Mid-air Collisions

  • A small percentage of these accidents occur head on; nearly all occur in daylight hours in VFR conditions within 5 nautical miles of an airport, usually in the traffic circuit.
  • A pilot is five times more likely to have a mid-air collision with an aircraft flying in the same direction than with one flying in the opposite direction.
  • If an approaching aircraft appears fixed, you are on a collision course; if the approaching aircraft has movement, there is no risk of collision.  Be sure you do not turn the wrong way.
  • Never turn, climb, or descend into a blind spot.
  • During flight, the critical areas to scan are 60° left and right of the flight path and 10° above and below.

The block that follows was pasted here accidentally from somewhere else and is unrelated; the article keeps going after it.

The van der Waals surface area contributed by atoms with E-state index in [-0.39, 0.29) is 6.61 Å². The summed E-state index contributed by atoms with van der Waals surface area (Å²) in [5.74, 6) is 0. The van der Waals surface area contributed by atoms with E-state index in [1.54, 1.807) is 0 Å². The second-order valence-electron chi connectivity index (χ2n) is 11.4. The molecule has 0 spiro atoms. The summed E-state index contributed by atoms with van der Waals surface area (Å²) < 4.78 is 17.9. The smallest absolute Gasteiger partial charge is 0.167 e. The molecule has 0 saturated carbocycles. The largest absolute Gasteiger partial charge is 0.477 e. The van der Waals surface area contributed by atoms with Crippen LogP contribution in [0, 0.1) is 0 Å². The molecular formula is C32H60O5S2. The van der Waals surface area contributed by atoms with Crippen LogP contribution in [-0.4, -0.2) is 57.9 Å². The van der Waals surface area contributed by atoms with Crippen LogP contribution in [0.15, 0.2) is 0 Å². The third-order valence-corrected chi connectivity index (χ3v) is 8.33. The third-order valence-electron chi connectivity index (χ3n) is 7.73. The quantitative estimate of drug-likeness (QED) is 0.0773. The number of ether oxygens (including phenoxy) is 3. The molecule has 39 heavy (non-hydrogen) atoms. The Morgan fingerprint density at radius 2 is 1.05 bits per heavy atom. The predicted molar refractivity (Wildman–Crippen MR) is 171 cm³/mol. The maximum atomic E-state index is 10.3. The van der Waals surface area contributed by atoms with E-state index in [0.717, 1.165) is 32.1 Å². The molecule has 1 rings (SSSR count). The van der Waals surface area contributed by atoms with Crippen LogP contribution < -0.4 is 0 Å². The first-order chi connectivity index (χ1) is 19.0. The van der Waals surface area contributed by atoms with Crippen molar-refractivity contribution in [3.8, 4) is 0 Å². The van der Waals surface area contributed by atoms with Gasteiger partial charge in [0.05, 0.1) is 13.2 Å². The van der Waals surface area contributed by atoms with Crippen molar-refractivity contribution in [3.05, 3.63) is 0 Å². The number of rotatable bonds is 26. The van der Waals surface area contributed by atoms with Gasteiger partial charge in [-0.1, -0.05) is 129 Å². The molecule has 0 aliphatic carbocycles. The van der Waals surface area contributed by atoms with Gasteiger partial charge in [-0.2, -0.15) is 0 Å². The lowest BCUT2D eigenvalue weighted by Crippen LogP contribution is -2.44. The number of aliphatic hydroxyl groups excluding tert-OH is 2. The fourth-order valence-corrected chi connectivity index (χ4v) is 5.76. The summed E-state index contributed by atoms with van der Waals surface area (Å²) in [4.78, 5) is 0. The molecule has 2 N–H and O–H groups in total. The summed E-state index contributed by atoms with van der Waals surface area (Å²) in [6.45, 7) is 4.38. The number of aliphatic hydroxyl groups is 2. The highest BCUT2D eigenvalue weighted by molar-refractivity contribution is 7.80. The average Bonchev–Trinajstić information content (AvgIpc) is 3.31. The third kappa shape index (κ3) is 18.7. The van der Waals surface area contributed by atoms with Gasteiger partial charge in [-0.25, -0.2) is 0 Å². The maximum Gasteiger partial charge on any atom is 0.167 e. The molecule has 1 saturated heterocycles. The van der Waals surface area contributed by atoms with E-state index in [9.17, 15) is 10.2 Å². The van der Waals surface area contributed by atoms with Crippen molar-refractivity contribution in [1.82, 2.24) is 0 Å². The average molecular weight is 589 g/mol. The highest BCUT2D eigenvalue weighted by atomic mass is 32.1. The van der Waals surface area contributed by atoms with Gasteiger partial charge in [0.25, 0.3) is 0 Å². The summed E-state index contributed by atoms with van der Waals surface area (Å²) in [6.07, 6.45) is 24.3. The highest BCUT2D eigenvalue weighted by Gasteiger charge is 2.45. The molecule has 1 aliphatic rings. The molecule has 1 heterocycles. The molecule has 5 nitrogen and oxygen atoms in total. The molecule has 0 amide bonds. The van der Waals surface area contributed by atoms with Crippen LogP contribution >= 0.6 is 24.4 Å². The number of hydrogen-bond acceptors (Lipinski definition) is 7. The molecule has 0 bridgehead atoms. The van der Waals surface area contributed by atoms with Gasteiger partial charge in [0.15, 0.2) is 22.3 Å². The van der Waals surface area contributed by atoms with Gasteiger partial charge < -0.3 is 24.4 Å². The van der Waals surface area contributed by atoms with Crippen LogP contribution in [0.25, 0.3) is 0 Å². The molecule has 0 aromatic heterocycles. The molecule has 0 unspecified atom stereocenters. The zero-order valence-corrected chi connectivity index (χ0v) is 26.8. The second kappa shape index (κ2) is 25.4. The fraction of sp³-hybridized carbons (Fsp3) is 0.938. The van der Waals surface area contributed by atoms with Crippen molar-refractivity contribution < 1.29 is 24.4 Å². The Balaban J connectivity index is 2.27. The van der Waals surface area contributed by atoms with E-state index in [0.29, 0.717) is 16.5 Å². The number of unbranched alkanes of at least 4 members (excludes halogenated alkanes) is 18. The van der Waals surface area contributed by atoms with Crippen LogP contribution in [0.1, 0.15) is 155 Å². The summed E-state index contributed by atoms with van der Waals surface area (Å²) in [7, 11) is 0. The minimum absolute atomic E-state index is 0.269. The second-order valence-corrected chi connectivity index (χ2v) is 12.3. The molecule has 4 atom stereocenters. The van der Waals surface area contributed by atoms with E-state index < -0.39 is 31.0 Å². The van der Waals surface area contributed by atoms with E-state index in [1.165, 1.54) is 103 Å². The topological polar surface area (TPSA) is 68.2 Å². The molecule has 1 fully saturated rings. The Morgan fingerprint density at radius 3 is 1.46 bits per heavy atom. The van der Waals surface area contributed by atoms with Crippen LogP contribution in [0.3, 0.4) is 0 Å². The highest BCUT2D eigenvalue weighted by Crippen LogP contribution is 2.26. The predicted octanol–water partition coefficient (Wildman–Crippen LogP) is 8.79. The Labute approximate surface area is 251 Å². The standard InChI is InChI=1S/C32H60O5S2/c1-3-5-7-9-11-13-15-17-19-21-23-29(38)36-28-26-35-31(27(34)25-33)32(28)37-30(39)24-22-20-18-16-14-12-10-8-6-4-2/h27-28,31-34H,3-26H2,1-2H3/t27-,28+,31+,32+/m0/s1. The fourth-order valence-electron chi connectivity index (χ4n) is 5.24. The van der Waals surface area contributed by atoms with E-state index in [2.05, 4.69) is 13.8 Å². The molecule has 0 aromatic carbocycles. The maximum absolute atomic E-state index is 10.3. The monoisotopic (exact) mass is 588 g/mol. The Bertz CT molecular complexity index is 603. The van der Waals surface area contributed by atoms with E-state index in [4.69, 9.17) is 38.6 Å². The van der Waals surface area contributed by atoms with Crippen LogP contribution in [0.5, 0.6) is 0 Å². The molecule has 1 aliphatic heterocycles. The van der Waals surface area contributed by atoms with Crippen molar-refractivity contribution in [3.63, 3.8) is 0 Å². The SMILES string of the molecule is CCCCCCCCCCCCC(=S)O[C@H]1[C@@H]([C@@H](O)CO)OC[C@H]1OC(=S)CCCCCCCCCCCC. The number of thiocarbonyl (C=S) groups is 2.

Further Readings: AOPA's Collison Avoidance

Bird Strikes

  • Since 1912, 200 deaths have resulted from bird strikes on aircraft.
  • The greatest risk is in flight below 2,500’ where 99% of all bird strikes occur.
  • The faster the aircraft the greater the risk—up to 80-90 KTS, birds have time to get out of the way.
  • The greatest risk is during March and April and during September and October, when bird migration occurs.
  • If you see birds ahead of you attempt to pass over, rather than under, as birds dive downward when threatened. 
  • Anticipate that a bird striking the windscreen will penetrate; use the instrument panel as a shield, anticipate blood and guts, and remember to fly the aircraft.
  • All bird strikes are to be reported; see the RAC Section of the AIM.